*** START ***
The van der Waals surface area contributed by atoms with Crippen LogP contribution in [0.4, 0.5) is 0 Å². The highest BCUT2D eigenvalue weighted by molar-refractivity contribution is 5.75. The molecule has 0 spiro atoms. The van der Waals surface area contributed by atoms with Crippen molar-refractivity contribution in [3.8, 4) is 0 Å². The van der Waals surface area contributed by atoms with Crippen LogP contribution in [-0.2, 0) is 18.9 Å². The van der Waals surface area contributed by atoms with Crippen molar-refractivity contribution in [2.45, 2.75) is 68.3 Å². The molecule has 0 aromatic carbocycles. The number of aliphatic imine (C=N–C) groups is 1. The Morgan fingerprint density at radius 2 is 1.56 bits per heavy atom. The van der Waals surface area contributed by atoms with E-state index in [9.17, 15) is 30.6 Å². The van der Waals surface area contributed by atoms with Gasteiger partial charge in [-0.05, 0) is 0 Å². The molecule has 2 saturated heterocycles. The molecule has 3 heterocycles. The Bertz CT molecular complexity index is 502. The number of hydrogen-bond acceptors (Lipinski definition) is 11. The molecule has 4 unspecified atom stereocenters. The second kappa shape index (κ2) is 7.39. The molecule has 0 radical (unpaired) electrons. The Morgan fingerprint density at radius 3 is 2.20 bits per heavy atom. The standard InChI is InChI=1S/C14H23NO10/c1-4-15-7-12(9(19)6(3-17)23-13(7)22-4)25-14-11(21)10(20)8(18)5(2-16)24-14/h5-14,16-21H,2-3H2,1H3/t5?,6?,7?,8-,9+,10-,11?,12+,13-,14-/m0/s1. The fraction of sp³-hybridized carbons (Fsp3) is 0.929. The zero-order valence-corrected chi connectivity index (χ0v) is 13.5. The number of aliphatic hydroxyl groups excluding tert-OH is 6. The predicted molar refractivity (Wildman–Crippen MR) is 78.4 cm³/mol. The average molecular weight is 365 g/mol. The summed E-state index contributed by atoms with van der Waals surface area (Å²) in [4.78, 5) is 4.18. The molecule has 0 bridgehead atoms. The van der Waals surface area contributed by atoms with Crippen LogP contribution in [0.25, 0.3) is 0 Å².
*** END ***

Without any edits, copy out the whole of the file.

The van der Waals surface area contributed by atoms with Crippen LogP contribution in [0.4, 0.5) is 0 Å². The highest BCUT2D eigenvalue weighted by molar-refractivity contribution is 5.75. The molecule has 0 spiro atoms. The van der Waals surface area contributed by atoms with Crippen molar-refractivity contribution in [3.8, 4) is 0 Å². The van der Waals surface area contributed by atoms with Crippen LogP contribution in [-0.2, 0) is 18.9 Å². The van der Waals surface area contributed by atoms with Crippen molar-refractivity contribution in [2.45, 2.75) is 68.3 Å². The molecule has 0 aromatic carbocycles. The number of aliphatic imine (C=N–C) groups is 1. The Morgan fingerprint density at radius 2 is 1.56 bits per heavy atom. The van der Waals surface area contributed by atoms with E-state index in [9.17, 15) is 30.6 Å². The van der Waals surface area contributed by atoms with Gasteiger partial charge in [-0.05, 0) is 0 Å². The molecule has 2 saturated heterocycles. The molecule has 3 heterocycles. The Bertz CT molecular complexity index is 502. The number of hydrogen-bond acceptors (Lipinski definition) is 11. The molecule has 4 unspecified atom stereocenters. The second kappa shape index (κ2) is 7.39. The molecule has 0 radical (unpaired) electrons. The Morgan fingerprint density at radius 3 is 2.20 bits per heavy atom. The standard InChI is InChI=1S/C14H23NO10/c1-4-15-7-12(9(19)6(3-17)23-13(7)22-4)25-14-11(21)10(20)8(18)5(2-16)24-14/h5-14,16-21H,2-3H2,1H3/t5?,6?,7?,8-,9+,10-,11?,12+,13-,14-/m0/s1. The fraction of sp³-hybridized carbons (Fsp3) is 0.929. The zero-order valence-corrected chi connectivity index (χ0v) is 13.5. The number of aliphatic hydroxyl groups excluding tert-OH is 6. The predicted molar refractivity (Wildman–Crippen MR) is 78.4 cm³/mol. The average molecular weight is 365 g/mol. The summed E-state index contributed by atoms with van der Waals surface area (Å²) in [4.78, 5) is 4.18. The molecule has 0 bridgehead atoms. The van der Waals surface area contributed by atoms with Crippen LogP contribution in [0.25, 0.3) is 0 Å².